Didim, Altinkum: A magical journey somewhat tainted by erratic driving, continual "salesmen," frequent wisps of cigarette smoke, screaming children (mostly Brits) and sticky, stuffy night temperatures. But when I say tainted, I exaggerate - these things though noticeable only served to highlight the charming and alluring experience Didim had to offer; a summer adventure, if you like.
Even as I sit now, at home, some 3000 miles away I am still unsure as to whether Turks drive on the left or the right side of the road. Continual swaying from left to right and jerking from front to back is perfectly normal - infact the locals are un-phased, barely move a millimetre while on transport and outside seem to know when it's time to make a swift exit from a vehicles arbitrary path. With all drivers adopting this highly deadly method of controlling vehicles (yes, even the 30-something, attractive, woman on a scooter, with her two children perched beside her seemed quite relaxed when taking a 90 degree bend at at least 40 mph) it means as a tourist every journey is spent literally upright, on the edge of your seat and hawk like to ensure nothing is missed. However, I must be fair – this applies only to road vehicles: the boats are far more relaxed. Naturally perching has its benefits, and since the Dolmus journeys were so cheap - less than 2 Lira to virtually anywhere in Didim - it would have been criminal to avoid them purely for safety reasons.
The most memorable of these bus journeys was that to the Temple of Apollo. I boarded the small white bus at the area known as "third beach," the area I think of as housing the elegant hotels of Didim Beach Resort - one a grand square surrounded by gardens, and boasting several posed statues of men and horses, statues that would not have been out of place in Ancient Greece (yes, I am aware of my faux pas in alluding to Greece.) The first few minutes of the journey seemed familiar: a fairly straight road before a sharp left turn, followed imminently by a right turn, past the modern and somewhat out of place supermarket, Migros, the field with a depressed and probably baking cow, sharp right onto a car packed street of beeping, hollering and swerving, before finally descending into Altinkum's centre: Dolphin Square. Beyond that it was all new. The journey seemed to be a zigzagging through the main town and provided a profound insight into just how huge Altinkum actually is - it's not just a promenade from which restaurants, fast food cafes and clothes stalls are in abundance but a modern, thriving town for the local Turkish communities. It must have taken around 15 minutes to exit the hustle and bustle of the town before embarking on a rural journey of winding, climbing, dipping and bouncy gravel roads.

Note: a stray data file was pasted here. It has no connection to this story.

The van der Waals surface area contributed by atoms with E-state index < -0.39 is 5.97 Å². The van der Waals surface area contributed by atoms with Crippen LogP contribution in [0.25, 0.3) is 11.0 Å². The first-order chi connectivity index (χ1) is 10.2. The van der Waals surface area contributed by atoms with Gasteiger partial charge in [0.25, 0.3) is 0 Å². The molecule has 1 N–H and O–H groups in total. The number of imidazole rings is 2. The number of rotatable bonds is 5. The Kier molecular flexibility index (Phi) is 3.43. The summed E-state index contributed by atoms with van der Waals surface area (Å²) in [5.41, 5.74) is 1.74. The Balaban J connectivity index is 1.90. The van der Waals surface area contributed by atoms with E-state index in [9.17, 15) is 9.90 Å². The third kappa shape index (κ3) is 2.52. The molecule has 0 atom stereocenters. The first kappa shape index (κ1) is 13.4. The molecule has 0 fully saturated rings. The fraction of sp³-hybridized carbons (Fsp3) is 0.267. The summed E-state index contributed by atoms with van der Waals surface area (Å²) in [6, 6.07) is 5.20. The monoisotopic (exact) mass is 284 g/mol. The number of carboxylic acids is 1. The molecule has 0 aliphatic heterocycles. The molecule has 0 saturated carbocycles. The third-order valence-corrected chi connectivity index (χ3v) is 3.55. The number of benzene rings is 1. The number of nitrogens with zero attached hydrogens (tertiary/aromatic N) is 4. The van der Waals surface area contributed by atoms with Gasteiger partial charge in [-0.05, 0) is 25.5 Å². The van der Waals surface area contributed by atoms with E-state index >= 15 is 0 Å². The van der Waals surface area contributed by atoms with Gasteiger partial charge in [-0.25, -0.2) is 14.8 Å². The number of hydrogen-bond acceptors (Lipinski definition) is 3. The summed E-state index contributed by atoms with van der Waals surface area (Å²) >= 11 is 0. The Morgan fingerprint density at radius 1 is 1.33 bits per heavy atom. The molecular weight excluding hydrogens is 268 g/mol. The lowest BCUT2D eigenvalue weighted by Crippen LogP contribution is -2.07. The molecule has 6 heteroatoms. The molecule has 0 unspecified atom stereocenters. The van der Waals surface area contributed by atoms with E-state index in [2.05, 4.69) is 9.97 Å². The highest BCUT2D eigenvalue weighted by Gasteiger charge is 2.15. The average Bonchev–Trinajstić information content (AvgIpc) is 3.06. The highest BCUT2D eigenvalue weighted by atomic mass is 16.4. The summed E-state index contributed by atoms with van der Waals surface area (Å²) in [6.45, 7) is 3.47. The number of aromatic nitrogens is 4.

There is no denying that this part of Turkey is barren. Hot, dry temperatures in the summer mean that greenery is withered and sparse. The natural ground is uneven, a dusty gravel littered with rocks. Infact, arriving at 3 o'clock on a Monday morning made Altinkum seem like an abandoned shanty town: isolated but for the stray dogs wandering and what appeared to be derelict, empty buildings. This impression, it couldn't have been more wrong. In the daylight and particularly on this journey it was clear that some of the buildings had a certain grandeur lacking in Scotland and every building, every roof, was environmentally equipped with a solar panel. However, the people of Turkey, of Didum, do not need luscious green hills, they have an architectural feature that Scotland can only dream of and as the bus followed the road sharply to the left, behind a row of orange tiled buildings the enormous, beautifully carved columns of the Temple of Apollo rose to touch the sky. The bus stopped, the driver pointed and I clambered down into what appeared to be a deserted and yet carefully arranged gravel car park - the Temple of Apollo no longer visible, no cars or buses or people, only a strange calm.
No bus, no barrage of salesmen, no swirls of cigarette smoke, no children; only glorious sunshine, heightened by a bright blue cloudless sky. And so for a few hours I was able to absorb myself in a slice of magical, rural, Ancient Turkey, to lose myself in the mystery of archaic carvings, fallen
columns: I embarked on an incredible adventure into the past.